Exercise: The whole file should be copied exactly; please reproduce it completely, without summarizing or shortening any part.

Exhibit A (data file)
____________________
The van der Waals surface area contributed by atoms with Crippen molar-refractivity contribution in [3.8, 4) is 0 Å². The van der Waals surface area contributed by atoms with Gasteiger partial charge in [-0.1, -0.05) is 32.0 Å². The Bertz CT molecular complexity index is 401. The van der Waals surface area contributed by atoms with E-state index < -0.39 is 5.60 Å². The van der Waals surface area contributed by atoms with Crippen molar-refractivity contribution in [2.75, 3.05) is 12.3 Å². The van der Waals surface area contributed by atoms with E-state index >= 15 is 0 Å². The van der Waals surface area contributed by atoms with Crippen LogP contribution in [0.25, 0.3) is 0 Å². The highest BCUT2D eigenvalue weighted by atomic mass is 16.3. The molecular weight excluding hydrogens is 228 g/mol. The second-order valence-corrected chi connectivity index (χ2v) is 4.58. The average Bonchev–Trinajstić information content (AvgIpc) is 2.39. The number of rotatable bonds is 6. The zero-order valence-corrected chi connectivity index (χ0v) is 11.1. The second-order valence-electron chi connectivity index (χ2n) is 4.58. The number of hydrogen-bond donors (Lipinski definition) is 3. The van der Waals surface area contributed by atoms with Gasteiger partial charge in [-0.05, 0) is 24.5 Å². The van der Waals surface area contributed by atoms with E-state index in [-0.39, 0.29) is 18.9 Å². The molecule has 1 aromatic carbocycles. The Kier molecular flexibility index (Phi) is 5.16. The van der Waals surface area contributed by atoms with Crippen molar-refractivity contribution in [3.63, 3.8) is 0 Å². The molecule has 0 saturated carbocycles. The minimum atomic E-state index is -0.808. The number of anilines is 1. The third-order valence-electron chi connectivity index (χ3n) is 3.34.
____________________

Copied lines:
The van der Waals surface area contributed by atoms with Crippen molar-refractivity contribution in [3.8, 4) is 0 Å². The van der Waals surface area contributed by atoms with Gasteiger partial charge in [-0.1, -0.05) is 32.0 Å². The Bertz CT molecular complexity index is 401. The van der Waals surface area contributed by atoms with E-state index < -0.39 is 5.60 Å². The van der Waals surface area contributed by atoms with Crippen molar-refractivity contribution in [2.75, 3.05) is 12.3 Å². The van der Waals surface area contributed by atoms with E-state index >= 15 is 0 Å². The van der Waals surface area contributed by atoms with Crippen LogP contribution in [0.25, 0.3) is 0 Å². The highest BCUT2D eigenvalue weighted by atomic mass is 16.3. The molecular weight excluding hydrogens is 228 g/mol. The second-order valence-corrected chi connectivity index (χ2v) is 4.58. The average Bonchev–Trinajstić information content (AvgIpc) is 2.39. The number of rotatable bonds is 6. The zero-order valence-corrected chi connectivity index (χ0v) is 11.1. The second-order valence-electron chi connectivity index (χ2n) is 4.58. The number of hydrogen-bond donors (Lipinski definition) is 3. The van der Waals surface area contributed by atoms with Gasteiger partial charge in [-0.05, 0) is 24.5 Å². The van der Waals surface area contributed by atoms with E-state index in [-0.39, 0.29) is 18.9 Å². The molecule has 1 aromatic carbocycles. The Kier molecular flexibility index (Phi) is 5.16. The van der Waals surface area contributed by atoms with Crippen molar-refractivity contribution in [3.63, 3.8) is 0 Å². The molecule has 0 saturated carbocycles. The minimum atomic E-state index is -0.808. The number of anilines is 1. The third-order valence-electron chi connectivity index (χ3n) is 3.34.